Artist's Statement

J.P. Pendergrass Studios

Artist's Statement

I'll be the first to confess that I have some very strong opinions as to the definition of "Art".  I will also freely admit that there are probably a lot of "experts" that will not agree with my opinions.  In fact, some may be offended by them.  Be that as it may, I need to get it out in the open here.  The short version follows, but if you have time to kill and are not too easily bored, click here for the long version.
My definition of "Art":
I believe that all true art is an attempt to communicate something.  While the old saying is true that "a picture is worth a thousand words", I believe we have to hold "Art" to a higher standard.  My rule is (and I think I will copyright this) "A True Piece of Art is worth a thousand conversations."  That being said then, I catagorize works as follows:
1)  If an alleged work of art has no message to impart, it simply is not "Art".  It may still have value as a decoration.  It may be very valuable just because it was made by someone famous.  But it is not "Art".
2)  If that work has a message, but the message has little or no importance, then it could be compared to a trite cartoon or a shopping list.  Once again, it may still have value due to its aesthetic qualities or the name behind it.   But it is hardly "True Art".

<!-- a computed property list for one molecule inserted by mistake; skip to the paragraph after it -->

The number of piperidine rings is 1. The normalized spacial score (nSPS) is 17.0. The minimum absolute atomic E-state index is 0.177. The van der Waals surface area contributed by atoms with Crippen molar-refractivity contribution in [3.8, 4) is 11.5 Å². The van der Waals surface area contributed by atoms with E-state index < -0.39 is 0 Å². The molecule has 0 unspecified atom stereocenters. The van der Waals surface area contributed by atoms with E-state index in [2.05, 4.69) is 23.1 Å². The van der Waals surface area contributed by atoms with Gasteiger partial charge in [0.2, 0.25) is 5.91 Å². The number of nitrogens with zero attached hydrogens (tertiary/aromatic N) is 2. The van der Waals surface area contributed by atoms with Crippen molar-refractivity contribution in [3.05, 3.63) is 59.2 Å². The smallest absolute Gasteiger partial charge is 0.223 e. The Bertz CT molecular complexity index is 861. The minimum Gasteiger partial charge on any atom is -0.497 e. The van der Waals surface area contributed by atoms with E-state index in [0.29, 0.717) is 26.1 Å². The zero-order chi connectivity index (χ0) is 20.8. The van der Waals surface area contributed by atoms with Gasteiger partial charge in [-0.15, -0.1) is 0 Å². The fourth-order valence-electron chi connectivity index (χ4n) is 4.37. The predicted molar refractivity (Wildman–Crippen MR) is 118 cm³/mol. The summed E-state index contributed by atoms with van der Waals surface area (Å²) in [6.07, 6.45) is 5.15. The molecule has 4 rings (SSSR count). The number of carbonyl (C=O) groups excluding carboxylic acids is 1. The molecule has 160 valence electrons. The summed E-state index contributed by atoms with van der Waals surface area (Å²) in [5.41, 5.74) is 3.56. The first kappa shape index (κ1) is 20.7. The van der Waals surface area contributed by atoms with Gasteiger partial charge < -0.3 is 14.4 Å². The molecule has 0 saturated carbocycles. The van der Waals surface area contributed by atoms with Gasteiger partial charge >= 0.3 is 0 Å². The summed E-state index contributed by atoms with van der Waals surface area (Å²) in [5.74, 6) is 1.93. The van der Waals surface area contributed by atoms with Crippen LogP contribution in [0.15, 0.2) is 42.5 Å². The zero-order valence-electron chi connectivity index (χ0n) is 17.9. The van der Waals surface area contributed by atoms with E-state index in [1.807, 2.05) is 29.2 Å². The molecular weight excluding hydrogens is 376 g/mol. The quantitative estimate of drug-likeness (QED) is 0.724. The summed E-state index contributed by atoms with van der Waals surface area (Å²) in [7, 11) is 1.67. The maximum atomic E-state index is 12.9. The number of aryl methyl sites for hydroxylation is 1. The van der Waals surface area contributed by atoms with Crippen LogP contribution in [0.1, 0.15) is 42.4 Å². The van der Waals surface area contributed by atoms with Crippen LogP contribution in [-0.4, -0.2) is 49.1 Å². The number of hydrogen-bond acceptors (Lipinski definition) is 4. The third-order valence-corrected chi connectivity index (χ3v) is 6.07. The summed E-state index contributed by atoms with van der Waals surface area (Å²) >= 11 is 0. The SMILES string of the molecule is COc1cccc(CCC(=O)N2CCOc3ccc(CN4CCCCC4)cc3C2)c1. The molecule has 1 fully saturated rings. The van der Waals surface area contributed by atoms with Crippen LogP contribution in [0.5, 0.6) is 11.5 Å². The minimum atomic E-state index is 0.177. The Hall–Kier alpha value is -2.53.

3)  If the piece has a meaningful message but is poorly crafted, it might be "Art", but it is not good "Art".  As the saying goes, "Anything worth saying is worth saying well."  If a sculpture falls apart, or the paint on a painting never dries, what good is it?
4)  If the piece has a meaningful message and is well-crafted, now we have "Fine Art".  This being well-crafted involves both the technical aspects of the medium as well as the composition of the piece.  But at this point we have to get pragmatic.  Just because a piece meets the definition of "True Art" does not necessarily mean that it has any value to you.  This will depend on two other factors:
A)  Do you find the piece to have aesthetic value?  By this I am not asking if the work is "pretty".  Some messages are not "pretty".  But if the piece appeals to you, then it has value to you.
B)  How does the message affect you?  The piece may be an absolutely beautiful work of art, but if its message is offensive to you then it has no value to you.
From the foregoing, you can understand why I can not call all of my pieces "Fine Art".  Some are decorations.  Some are studies or experiments.  However, it is my hope that you will find in some of my work the hallmarks of "True Art".  I hope you will find value in them.
And I hope you will buy them.
J.P. Pendergrass